Macchio found success again with the comedy hit My Cousin Vinny, and he appeared in several episodes of Ugly Betty, but he never quite escaped his past as the Jersey boy turned California karate master. Set 30 years after the memorable events of the 1984 All Valley Karate Tournament, Macchio reprised the role in the 2018 YouTube Red series, Cobra Kai, where Daniel squares off again against Johnny Lawrence. 

Saying the show "pays homage to the legacy," Macchio was happy to put on the iconic headband again for one more fight. He told Deadline, "Those films, whether I look back at them or not, they follow me around everywhere I go, in a good way. Generations have embraced this movie. It's become a slice of everyone's childhood, so I feel that this is the fans' show, just like I feel the film has become the fans' movie."

Haviland Morris

We'll keep this simple. You know Haviland Morris from Sixteen Candles. That's pretty much it. If you're going to be known for an '80s movie, you might as well be known for the '80s movie. She followed that up with Madonna's Who's That GirlGremlins 2: The New Batch, and Home Alone 3, but you don't remember Morris in those unless you're an '80s film historian, and if that's the case, we apologize.

The '90's was a little bare, but in the 2000s, the television gigs came fast and often. Morris played Dr. Claire Baxter on the daytime soap One Life to Live for three seasons and even hit the rare Dick Wolf trifecta with spots on Law & OrderLaw & Order: Special Victims Unit, and Law & Order: Criminal Intent. Appearances on One Tree Hill, The Good Wife, Blue Bloods, and Elementary kept her acting dream alive until she decided to set course on a new career path: real estate agent. Seriously.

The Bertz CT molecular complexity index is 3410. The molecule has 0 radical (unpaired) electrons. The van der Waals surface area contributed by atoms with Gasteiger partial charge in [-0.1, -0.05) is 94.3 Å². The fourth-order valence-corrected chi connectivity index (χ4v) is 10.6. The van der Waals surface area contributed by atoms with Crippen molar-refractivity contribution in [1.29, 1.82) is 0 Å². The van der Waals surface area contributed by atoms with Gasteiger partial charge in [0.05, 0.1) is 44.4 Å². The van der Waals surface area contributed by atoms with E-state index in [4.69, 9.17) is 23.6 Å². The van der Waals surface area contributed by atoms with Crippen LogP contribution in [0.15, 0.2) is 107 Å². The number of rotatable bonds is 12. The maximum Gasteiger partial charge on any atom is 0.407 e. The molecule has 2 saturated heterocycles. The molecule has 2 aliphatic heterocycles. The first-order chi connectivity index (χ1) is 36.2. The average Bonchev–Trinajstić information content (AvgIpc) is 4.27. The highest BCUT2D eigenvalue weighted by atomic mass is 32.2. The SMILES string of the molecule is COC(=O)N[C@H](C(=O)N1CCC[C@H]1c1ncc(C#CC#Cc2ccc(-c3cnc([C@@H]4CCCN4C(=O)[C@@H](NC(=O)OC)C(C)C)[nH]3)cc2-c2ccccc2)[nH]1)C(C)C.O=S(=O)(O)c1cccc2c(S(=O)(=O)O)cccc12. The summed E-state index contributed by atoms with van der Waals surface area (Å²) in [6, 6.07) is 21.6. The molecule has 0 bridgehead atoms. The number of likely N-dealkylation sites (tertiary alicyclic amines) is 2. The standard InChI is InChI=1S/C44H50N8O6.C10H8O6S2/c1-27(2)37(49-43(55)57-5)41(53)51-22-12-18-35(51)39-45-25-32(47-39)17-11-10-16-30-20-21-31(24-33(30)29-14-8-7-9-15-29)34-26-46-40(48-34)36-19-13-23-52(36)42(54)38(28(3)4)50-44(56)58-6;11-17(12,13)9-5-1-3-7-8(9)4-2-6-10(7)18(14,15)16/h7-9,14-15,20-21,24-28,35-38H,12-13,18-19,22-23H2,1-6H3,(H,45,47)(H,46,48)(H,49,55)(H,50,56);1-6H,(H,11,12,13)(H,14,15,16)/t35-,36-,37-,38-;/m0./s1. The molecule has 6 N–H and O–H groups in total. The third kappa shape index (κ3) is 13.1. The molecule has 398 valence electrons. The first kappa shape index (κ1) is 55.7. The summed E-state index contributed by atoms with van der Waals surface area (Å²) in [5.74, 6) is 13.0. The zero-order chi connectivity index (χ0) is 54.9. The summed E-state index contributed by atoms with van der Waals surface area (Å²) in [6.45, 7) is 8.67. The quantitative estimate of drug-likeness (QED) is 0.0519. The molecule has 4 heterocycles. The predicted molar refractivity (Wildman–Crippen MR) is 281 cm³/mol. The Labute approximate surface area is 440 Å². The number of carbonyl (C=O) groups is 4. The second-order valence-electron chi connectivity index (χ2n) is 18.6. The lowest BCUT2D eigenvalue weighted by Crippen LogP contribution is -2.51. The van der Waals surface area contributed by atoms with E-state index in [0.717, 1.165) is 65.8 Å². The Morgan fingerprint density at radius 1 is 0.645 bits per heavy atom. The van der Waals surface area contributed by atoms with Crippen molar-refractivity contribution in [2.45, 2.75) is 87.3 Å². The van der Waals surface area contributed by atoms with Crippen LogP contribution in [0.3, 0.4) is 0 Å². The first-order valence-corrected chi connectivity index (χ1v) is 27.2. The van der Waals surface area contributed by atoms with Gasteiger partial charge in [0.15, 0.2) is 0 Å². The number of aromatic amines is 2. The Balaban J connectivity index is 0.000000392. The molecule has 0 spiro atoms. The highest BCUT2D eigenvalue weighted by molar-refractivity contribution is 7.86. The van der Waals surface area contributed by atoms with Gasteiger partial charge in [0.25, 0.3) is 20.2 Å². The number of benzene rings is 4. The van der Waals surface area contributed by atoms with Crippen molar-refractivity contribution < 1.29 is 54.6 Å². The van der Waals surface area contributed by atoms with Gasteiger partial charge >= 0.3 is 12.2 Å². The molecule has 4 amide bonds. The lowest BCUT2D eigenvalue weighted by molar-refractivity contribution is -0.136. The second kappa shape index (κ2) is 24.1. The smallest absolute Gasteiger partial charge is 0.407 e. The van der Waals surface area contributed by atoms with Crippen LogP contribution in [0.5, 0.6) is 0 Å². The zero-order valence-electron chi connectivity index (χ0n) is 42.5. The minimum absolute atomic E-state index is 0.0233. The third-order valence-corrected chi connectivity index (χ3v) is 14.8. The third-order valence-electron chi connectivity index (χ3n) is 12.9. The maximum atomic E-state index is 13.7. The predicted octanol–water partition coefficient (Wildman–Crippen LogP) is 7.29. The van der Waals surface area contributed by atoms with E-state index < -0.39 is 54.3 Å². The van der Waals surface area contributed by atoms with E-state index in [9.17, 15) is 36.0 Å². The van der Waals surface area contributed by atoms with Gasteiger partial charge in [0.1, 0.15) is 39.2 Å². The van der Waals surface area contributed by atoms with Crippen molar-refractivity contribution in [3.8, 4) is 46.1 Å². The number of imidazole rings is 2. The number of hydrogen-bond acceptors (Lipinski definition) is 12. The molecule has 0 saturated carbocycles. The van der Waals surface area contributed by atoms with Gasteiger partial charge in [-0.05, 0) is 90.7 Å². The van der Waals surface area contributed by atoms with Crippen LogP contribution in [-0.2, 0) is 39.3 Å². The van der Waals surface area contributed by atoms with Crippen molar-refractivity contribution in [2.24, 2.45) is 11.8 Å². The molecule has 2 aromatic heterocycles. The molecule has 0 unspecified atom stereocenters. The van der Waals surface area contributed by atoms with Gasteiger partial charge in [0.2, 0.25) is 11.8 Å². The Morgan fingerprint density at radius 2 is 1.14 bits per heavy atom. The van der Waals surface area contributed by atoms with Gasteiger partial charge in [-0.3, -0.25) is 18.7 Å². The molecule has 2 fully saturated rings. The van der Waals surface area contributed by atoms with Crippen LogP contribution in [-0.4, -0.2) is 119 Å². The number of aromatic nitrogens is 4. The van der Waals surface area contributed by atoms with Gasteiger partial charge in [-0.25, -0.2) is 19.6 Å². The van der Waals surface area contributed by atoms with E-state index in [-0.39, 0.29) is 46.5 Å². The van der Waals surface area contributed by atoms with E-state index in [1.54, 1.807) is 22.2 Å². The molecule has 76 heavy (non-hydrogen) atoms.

Morris is a licensed associate real estate broker with NYC's Halstead Properties. She even took home its "Rookie of the Year" award. 

Jennifer Grey

The year 1984 seemed like the start of a long career for Jennifer Grey. Making her film debut in Reckless, she had a small role in Francis Ford Coppola's The Cotton Club, then finished the year off with the teen war film Red Dawn. Not bad. Two years later, she played the jealous sister in Ferris Bueller's Day Off, but it was in 1987 that Grey became a household name as Frances "Baby" Houseman in Dirty Dancing. The film was an astronomical success, but Grey was unable to enjoy her newfound stardom. 

Two weeks before the film's release, Grey and her then-boyfriend, Matthew Broderick, were involved in a head-on collision in Northern Ireland that killed a mother and daughter in the other vehicle. Suffering from "survivor's guilt," she told People that everything changed after that day. "My body was never the same, my head was never the same, my ambition was never the same."

In the early '90s, Grey underwent two rhinoplasty procedures that changed her appearance so much it effectively ended her career. "I went in the operating [room] a celebrity — and come out anonymous. It was like being in a witness protection program or being invisible," she told People (via Contact Music). She added, "I'll always be this once-famous actress nobody recognizes…because of a nose job."

With a little cosmic help from Patrick Swayze, Grey won the 11th season of Dancing with the Stars. She married Agents of S.H.I.E.L.D.'s Clark Gregg in 2001.